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Objective: The study objective was to evaluate the prescription pattern and use of anti-seizure medications (ASMs) in patients with a seizure disorder and to evaluate if a change in the ASM dose had a beneficial effect on seizure control, observed through Therapeutic Drug Monitoring [TDM] level of ASMs.
Methods: Details of anti-seizure medications with their therapeutic levels in the blood of patients with seizure disorder were analysed.
Design: Hospital-based retrospective analysis of patient case records
Settings: Therapeutic Drug Monitoring OPD of a tertiary care public teaching hospital
Participants: Case records of 918 patients with seizure disorder from 2016-2021
Results: Data of men (53%) and women (47%) aged between 18-75 years was assessed About 62% (566/918) of patients were on levetiracetam, the most frequently prescribed anti-seizure medication. Whenever the ASMs dose was increased or decreased based on TDM levels, it was associated with a significant increase in the frequency of breakthrough seizures [OR- 5 (95% CI: 1.28-19.46)]. However, significant seizure control was observed when the patients were on the same maintenance dose of the anti-seizure medication [OR- 0.2 (95% CI: 0.06-0.63)]. Whenever an additional new anti-epileptic drug was prescribed or removed from the pre-existing anti-epileptic medications, it did not significantly impact seizure control.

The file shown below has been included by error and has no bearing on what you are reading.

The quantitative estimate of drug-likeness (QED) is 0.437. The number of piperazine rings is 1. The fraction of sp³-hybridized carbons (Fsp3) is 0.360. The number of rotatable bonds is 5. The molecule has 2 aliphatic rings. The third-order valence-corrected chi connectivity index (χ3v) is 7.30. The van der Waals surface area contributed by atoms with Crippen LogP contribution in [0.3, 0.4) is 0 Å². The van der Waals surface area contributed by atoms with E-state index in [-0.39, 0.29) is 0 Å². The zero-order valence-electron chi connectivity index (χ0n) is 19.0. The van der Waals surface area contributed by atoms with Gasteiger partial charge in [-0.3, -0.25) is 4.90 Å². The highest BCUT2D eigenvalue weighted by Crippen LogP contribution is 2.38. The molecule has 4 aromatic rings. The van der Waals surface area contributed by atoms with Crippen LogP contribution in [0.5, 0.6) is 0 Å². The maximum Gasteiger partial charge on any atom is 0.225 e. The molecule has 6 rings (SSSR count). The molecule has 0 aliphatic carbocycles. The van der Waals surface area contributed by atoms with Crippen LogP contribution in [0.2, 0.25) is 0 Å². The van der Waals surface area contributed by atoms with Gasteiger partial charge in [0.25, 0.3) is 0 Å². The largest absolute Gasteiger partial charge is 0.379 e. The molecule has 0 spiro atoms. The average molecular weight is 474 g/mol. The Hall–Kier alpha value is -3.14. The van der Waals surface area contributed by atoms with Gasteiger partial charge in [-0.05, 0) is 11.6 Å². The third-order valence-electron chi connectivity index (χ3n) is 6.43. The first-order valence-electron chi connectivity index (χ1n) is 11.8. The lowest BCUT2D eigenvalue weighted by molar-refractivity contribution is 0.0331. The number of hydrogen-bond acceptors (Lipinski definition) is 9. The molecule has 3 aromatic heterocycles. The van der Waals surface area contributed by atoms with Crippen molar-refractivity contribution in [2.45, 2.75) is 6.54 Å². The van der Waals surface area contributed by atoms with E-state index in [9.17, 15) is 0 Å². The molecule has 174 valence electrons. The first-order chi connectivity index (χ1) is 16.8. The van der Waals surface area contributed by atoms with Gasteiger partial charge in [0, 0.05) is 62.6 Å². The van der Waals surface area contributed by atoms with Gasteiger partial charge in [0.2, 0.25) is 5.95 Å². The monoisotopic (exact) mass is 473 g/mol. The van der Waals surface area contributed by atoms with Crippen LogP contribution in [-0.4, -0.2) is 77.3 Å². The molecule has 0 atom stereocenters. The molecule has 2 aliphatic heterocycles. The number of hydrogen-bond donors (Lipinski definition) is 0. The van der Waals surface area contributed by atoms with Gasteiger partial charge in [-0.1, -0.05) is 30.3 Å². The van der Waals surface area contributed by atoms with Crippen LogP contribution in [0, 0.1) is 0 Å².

Conclusion: Individualising drug therapy and therapeutic drug monitoring for each patient, along with patient factors such as medication compliance, concomitant drug and disease history, and pharmacogenetic assessment, should be the ideal practice in patients with seizures for better seizure control.